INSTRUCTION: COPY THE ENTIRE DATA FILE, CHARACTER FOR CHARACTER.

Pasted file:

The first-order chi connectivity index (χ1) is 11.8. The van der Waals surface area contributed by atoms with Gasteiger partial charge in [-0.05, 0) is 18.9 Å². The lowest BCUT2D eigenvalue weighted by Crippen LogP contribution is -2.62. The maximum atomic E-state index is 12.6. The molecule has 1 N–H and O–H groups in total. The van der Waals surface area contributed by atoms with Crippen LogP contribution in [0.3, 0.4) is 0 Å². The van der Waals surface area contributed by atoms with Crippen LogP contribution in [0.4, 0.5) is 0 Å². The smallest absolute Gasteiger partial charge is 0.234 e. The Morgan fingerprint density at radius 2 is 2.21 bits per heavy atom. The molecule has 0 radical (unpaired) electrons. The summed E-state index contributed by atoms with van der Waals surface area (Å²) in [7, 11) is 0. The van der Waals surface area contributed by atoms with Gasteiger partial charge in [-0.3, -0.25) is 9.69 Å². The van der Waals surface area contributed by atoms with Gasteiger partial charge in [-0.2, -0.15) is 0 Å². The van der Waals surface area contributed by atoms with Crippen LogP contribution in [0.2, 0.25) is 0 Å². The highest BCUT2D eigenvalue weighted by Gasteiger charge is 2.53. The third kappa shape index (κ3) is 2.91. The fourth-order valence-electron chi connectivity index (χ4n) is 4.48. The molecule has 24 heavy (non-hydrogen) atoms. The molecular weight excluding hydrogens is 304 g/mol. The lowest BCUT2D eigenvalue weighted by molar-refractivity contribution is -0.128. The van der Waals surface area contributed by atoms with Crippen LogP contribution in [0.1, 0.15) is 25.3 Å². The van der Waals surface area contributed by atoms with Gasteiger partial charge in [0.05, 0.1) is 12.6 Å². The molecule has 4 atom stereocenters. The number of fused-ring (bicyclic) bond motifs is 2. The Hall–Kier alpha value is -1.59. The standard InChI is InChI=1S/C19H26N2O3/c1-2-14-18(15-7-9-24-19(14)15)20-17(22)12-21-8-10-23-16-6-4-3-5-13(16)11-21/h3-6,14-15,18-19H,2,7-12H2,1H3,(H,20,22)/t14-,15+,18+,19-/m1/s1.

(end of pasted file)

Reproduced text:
The first-order chi connectivity index (χ1) is 11.8. The van der Waals surface area contributed by atoms with Gasteiger partial charge in [-0.05, 0) is 18.9 Å². The lowest BCUT2D eigenvalue weighted by Crippen LogP contribution is -2.62. The maximum atomic E-state index is 12.6. The molecule has 1 N–H and O–H groups in total. The van der Waals surface area contributed by atoms with Crippen LogP contribution in [0.3, 0.4) is 0 Å². The van der Waals surface area contributed by atoms with Crippen LogP contribution in [0.4, 0.5) is 0 Å². The smallest absolute Gasteiger partial charge is 0.234 e. The Morgan fingerprint density at radius 2 is 2.21 bits per heavy atom. The molecule has 0 radical (unpaired) electrons. The summed E-state index contributed by atoms with van der Waals surface area (Å²) in [7, 11) is 0. The van der Waals surface area contributed by atoms with Gasteiger partial charge in [-0.3, -0.25) is 9.69 Å². The van der Waals surface area contributed by atoms with Gasteiger partial charge in [-0.2, -0.15) is 0 Å². The van der Waals surface area contributed by atoms with Crippen LogP contribution in [0.2, 0.25) is 0 Å². The highest BCUT2D eigenvalue weighted by Gasteiger charge is 2.53. The third kappa shape index (κ3) is 2.91. The fourth-order valence-electron chi connectivity index (χ4n) is 4.48. The molecule has 24 heavy (non-hydrogen) atoms. The molecular weight excluding hydrogens is 304 g/mol. The lowest BCUT2D eigenvalue weighted by molar-refractivity contribution is -0.128. The van der Waals surface area contributed by atoms with Crippen LogP contribution in [0.1, 0.15) is 25.3 Å². The van der Waals surface area contributed by atoms with Gasteiger partial charge in [0.05, 0.1) is 12.6 Å². The molecule has 4 atom stereocenters. The number of fused-ring (bicyclic) bond motifs is 2. The Hall–Kier alpha value is -1.59. The standard InChI is InChI=1S/C19H26N2O3/c1-2-14-18(15-7-9-24-19(14)15)20-17(22)12-21-8-10-23-16-6-4-3-5-13(16)11-21/h3-6,14-15,18-19H,2,7-12H2,1H3,(H,20,22)/t14-,15+,18+,19-/m1/s1.